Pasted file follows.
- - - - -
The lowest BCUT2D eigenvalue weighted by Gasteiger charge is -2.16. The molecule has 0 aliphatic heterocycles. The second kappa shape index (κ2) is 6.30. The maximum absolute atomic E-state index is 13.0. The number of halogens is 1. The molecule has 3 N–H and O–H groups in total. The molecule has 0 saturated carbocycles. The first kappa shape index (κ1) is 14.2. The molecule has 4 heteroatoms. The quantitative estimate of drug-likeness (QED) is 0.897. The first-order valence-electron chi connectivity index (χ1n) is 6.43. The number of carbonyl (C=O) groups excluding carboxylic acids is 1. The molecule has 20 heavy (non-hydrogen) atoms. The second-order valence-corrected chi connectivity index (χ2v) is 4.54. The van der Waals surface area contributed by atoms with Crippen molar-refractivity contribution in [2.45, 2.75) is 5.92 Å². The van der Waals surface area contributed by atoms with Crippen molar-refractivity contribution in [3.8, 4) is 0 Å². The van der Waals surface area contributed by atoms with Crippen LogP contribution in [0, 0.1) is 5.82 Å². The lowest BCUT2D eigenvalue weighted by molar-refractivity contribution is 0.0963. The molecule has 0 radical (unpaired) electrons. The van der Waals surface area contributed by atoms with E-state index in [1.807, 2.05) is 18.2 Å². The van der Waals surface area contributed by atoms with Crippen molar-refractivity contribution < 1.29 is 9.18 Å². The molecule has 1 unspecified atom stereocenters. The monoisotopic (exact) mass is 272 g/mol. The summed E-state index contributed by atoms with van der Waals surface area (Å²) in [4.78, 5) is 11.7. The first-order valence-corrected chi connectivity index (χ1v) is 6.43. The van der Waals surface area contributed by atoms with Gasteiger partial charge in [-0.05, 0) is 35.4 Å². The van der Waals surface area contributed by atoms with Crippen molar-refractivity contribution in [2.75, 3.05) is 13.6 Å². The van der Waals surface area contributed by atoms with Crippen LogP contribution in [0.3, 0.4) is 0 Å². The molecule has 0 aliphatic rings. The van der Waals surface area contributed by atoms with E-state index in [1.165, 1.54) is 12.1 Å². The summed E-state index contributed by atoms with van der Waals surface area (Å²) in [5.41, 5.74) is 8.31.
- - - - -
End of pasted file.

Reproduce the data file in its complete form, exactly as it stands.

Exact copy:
The lowest BCUT2D eigenvalue weighted by Gasteiger charge is -2.16. The molecule has 0 aliphatic heterocycles. The second kappa shape index (κ2) is 6.30. The maximum absolute atomic E-state index is 13.0. The number of halogens is 1. The molecule has 3 N–H and O–H groups in total. The molecule has 0 saturated carbocycles. The first kappa shape index (κ1) is 14.2. The molecule has 4 heteroatoms. The quantitative estimate of drug-likeness (QED) is 0.897. The first-order valence-electron chi connectivity index (χ1n) is 6.43. The number of carbonyl (C=O) groups excluding carboxylic acids is 1. The molecule has 20 heavy (non-hydrogen) atoms. The second-order valence-corrected chi connectivity index (χ2v) is 4.54. The van der Waals surface area contributed by atoms with Crippen molar-refractivity contribution in [2.45, 2.75) is 5.92 Å². The van der Waals surface area contributed by atoms with Crippen molar-refractivity contribution in [3.8, 4) is 0 Å². The van der Waals surface area contributed by atoms with Crippen LogP contribution in [0, 0.1) is 5.82 Å². The lowest BCUT2D eigenvalue weighted by molar-refractivity contribution is 0.0963. The molecule has 0 radical (unpaired) electrons. The van der Waals surface area contributed by atoms with E-state index in [1.807, 2.05) is 18.2 Å². The van der Waals surface area contributed by atoms with Crippen molar-refractivity contribution < 1.29 is 9.18 Å². The molecule has 1 unspecified atom stereocenters. The monoisotopic (exact) mass is 272 g/mol. The summed E-state index contributed by atoms with van der Waals surface area (Å²) in [4.78, 5) is 11.7. The first-order valence-corrected chi connectivity index (χ1v) is 6.43. The van der Waals surface area contributed by atoms with Gasteiger partial charge in [-0.05, 0) is 35.4 Å². The van der Waals surface area contributed by atoms with Crippen molar-refractivity contribution in [2.75, 3.05) is 13.6 Å². The van der Waals surface area contributed by atoms with Crippen LogP contribution in [0.3, 0.4) is 0 Å². The molecule has 0 aliphatic rings. The van der Waals surface area contributed by atoms with E-state index in [1.165, 1.54) is 12.1 Å². The summed E-state index contributed by atoms with van der Waals surface area (Å²) in [5.41, 5.74) is 8.31.